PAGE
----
Xbox One Media Remote

Microsoft is letting Apple and Amazon get away with a premium media experience in the living room. There's no reason for that, thanks to Cortana and Xbox, but the company needs a modern media remote.

Microsoft is seemingly doing a bang-up job with its Xbox division, especially when it comes to console hardware like the Xbox One S and now Xbox One X with 4K abilities. What the company has not done well with is home media functionality in its Xbox One Media Remote ($25).

I get the focus on gaming and the downplaying of TV – a 180-degree shift from the original Xbox One wave that resulted in Microsoft getting decimated by Sony. However, that does not mean Microsoft can't handle two (or even three) things at once.

Xbox One Media Remote is just bad

The Xbox One Media Remote is not a new accessory. Announced in early 2014, I have been using one since it came out. After all, I'm one of those people who bought an Xbox for media consumption like Netflix, Hulu, and Sling, and I only game about 30 percent of the time.

Hardware-wise the media remote is great. It's svelte, smooth, and it lights up when you grab it. The buttons work well, and the battery lasts forever.

What is bad is the functionality. Relying on old-school infrared (IR) blasting, you need to point the remote directly at the Xbox to hit its teeny IR receiver. It feels like most of the time you need to double press the keys to make up for all the false signals.

Xbox One Media Remote Review – Almost all the right buttons

I get the reason for IR: battery. Just like your TV or cable box, remote IR takes very little to power it. Nonetheless, the current experience is terrible.

Please add microphones and Xbox Wireless

The one thing I cannot figure out is why Microsoft does not build a remote with its own Xbox Wireless connect technology that it uses in its wireless controllers. Sure, it may require you to have to recharge the controller after a few weeks, but Logitech seems fine with that, as seen in its $300 Harmony line of remotes.

Third-party companies such as Razer are wisely adding Xbox Wireless to headphones, which knocks the price down by $100 and gives gamers an excellent experience.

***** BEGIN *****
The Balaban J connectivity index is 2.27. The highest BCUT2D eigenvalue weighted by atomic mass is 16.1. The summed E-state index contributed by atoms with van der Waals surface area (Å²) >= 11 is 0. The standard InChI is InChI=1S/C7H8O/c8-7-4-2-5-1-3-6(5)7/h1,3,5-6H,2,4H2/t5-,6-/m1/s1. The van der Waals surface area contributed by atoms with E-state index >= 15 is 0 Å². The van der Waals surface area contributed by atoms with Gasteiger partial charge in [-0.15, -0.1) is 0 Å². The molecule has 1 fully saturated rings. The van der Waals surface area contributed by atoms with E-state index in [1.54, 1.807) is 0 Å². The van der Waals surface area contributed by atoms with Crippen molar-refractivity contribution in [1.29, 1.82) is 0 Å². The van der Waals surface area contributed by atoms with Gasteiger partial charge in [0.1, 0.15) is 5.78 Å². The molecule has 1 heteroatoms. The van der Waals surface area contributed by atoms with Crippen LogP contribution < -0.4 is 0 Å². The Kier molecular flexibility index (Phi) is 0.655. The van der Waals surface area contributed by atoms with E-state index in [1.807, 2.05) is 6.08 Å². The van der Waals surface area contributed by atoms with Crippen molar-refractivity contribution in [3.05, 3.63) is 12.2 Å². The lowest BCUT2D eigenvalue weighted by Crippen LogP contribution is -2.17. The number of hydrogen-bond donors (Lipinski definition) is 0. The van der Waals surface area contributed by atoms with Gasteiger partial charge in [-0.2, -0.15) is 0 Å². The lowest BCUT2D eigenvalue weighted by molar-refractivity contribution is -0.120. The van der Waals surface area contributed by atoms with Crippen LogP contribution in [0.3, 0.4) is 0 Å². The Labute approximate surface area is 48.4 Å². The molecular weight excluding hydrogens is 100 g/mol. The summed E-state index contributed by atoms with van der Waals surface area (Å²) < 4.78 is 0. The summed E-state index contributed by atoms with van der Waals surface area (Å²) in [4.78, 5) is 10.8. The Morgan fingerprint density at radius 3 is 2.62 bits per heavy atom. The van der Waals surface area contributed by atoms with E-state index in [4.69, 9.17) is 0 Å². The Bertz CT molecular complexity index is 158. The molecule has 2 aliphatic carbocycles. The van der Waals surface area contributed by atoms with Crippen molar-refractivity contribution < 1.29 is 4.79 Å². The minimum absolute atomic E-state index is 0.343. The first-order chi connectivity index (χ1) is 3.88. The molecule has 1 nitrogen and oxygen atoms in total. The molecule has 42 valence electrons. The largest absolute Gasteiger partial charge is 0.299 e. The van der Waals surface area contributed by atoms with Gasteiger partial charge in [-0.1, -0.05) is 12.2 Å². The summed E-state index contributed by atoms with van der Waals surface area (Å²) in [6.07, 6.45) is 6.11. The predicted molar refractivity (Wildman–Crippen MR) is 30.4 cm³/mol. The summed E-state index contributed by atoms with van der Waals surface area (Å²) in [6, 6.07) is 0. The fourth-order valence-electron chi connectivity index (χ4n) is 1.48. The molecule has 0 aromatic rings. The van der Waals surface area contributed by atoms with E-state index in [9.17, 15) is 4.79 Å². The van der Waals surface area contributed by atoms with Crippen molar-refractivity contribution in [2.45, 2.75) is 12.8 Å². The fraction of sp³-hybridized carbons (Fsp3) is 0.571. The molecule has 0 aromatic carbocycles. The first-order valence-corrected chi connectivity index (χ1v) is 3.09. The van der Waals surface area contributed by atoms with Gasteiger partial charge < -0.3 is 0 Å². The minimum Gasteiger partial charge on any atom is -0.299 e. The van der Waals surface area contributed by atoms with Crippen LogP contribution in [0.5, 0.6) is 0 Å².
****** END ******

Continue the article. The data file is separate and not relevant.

Don't get me started on Microsoft Kinect. Hey, if Microsoft wants to throw out the Kinect technology for Xbox instead of evolving it – fine. I may disagree, but I also understand some of the issues surrounding it like price, game developers not using it, and consumers not caring for it.

But why not put a microphone into the Xbox One Media Remote? Amazon and Apple both have fantastic remotes for their Fire TV and Apple TV systems respectively, and both have microphones. You press a button and ask Alexa or Siri to fetch you some sports or the latest movie from Disney. It works wonders.

Amazon's Fire TV now has Alexa support built in and it's pretty great.

There is no point in having Cortana for Xbox if you cannot access the artificial intelligence. If you buy an Xbox One S or Xbox One X, there is no Kinect (and the adapter is super clunky). Imagine an Xbox remote that had a nice big Cortana button on it. You'd ask it to launch a game, fire up Netflix, or find a particular movie. Every other company is doing this already, and Microsoft has all the components:

  • Console? Check.
  • Voice-enabled cloud A.I.? Done.
  • Separate media remote? Been there for years!
  • Engineers with the know-how to make this happen? Of course.

What's missing is the desire. Apple, Amazon, and Roku are all competing for the small box in the living room, but Microsoft should be able to outdo all of them with the power of Cortana, Windows 10, and its impressive hardware division (now overseen by Surface guru Panos Panay).

Make it happen, Microsoft

Microsoft is trying to balance a lot right now with Windows 10 development, Andromeda, Surface, CShell, and making sure core gamers are happy with the Xbox console and titles.

Apple is going all-in on its Apple TV with 4K and Siri.

Nonetheless, the company is more than capable of improving and leveraging its technology to make the Xbox One S and Xbox One X the one box for your living room (see what I did there?).

Engineering a new rechargeable remote with a Cortana button and Xbox Wireless support (and an IR blaster for your legacy components) seems like a no-brainer. There will be problems to be solved, but that is Microsoft's job – to innovate.

Best Media Remotes for Xbox One

Right now, Microsoft is sitting on its hands while Amazon, Apple, and Roku run away with AI search technologies and other advancements, despite having pioneered many of them. There's no reason for it, and someone at Redmond needs to take some responsibility here.